Voting rights issue heats up in battleground states Ohio, Pennsylvania

Voting rights issue heats up in battleground states Ohio, Pennsylvania

(Reuters) – A Pennsylvania judge handed Democrats a setback on Wednesday when he upheld the election battleground state’s controversial voter identification law, which civil rights groups argued discriminates against minority voters.

The Pennsylvania court ruling came as lawyers for the Democratic Party and President Barack Obama’s re-election campaign asked a federal judge in neighboring Ohio to overturn that swing state’s decision to curtail early voting rights.

The two states, called swing states because they do not consistently support either major party, are big electoral prizes in the November 6 presidential election between Democrat Obama and Republican challenger Mitt Romney. Recent polls show both are in play.

Pennsylvania is one of 11 states to pass laws since 2010 requiring voters to show some form of legal identification. The laws have become a contentious issue since both parties see voter turnout as vital in swing states, and Democrats fear voter ID laws disproportionately curtail balloting by lower-income and minority voters, who typically favor their party.

Civil and voting rights groups, including the NAACP and the League of Women Voters of Pennsylvania, had sought a preliminary injunction to block the Pennsylvania law, arguing it erects unfair hurdles for many legitimate Pennsylvania voters who lack an acceptable form of identification.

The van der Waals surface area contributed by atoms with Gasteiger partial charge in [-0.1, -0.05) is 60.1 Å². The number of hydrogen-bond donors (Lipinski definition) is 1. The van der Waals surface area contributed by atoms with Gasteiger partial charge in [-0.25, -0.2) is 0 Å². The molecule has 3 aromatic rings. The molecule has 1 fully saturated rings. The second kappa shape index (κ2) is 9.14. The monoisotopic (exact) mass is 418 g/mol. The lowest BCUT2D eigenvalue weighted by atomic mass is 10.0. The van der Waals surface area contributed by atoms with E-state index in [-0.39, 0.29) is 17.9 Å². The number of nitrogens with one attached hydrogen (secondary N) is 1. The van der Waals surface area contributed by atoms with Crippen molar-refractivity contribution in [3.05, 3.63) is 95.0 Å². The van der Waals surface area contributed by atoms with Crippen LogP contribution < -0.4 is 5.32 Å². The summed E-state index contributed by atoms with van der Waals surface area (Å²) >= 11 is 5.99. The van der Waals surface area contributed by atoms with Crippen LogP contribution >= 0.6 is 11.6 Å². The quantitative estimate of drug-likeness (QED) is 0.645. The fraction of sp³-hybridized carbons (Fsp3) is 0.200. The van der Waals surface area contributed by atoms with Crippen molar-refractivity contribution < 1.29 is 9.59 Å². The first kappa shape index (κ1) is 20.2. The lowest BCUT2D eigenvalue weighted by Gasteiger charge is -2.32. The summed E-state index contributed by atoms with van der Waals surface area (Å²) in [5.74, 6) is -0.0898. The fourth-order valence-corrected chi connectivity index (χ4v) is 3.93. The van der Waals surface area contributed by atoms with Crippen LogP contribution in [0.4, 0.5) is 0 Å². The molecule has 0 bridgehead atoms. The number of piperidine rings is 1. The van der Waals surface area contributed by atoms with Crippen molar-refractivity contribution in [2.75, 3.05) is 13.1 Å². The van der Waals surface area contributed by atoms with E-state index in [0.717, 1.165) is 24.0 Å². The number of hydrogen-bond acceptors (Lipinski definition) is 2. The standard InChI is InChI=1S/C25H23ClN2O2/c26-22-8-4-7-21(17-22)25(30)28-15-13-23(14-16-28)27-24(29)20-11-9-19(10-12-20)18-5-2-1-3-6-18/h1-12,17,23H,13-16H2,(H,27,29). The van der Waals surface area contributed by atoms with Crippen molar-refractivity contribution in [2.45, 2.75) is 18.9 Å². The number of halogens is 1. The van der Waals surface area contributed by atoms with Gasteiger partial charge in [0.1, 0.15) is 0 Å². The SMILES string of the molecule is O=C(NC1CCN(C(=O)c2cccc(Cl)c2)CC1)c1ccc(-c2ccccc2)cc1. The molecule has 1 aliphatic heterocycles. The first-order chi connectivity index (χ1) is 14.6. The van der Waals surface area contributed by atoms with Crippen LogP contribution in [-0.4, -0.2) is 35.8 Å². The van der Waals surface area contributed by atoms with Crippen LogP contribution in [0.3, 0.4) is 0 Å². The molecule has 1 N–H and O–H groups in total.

Supporters, including the Republican-dominated legislature and Republican Governor Tom Corbett, argued the law is necessary to prevent fraud and to keep non-citizens from voting.

In a 70-page ruling, Pennsylvania Commonwealth Judge Robert Simpson found the civil rights groups failed to show that the law was unconstitutional under all circumstances since it applied to all qualified voters, requiring them to present a photo ID that can be obtained for free. Judges would also be stationed at polling places on Election Day to resolve individual disputes, he added.

While Simpson acknowledged that political interests may have motivated the legislators who voted for the law, that did not make the law unconstitutional, he said. The judge left open the possibility that specific individuals could try again to block the law by showing that they were prevented from voting.

The Advancement Project, one of the groups behind the suit, said it would appeal to the Pennsylvania Supreme Court.

“I just can’t believe it,” Viviette Applewhite, the 93-year-old lead plaintiff, said in a statement. “Too many people have fought for the right to vote to have it taken away like this,” said Applewhite, an African American who marched with Martin Luther King Jr. in the 1960s.

The chairman of the Republican Party of Pennsylvania, Rob Gleason, applauded the court’s decision.

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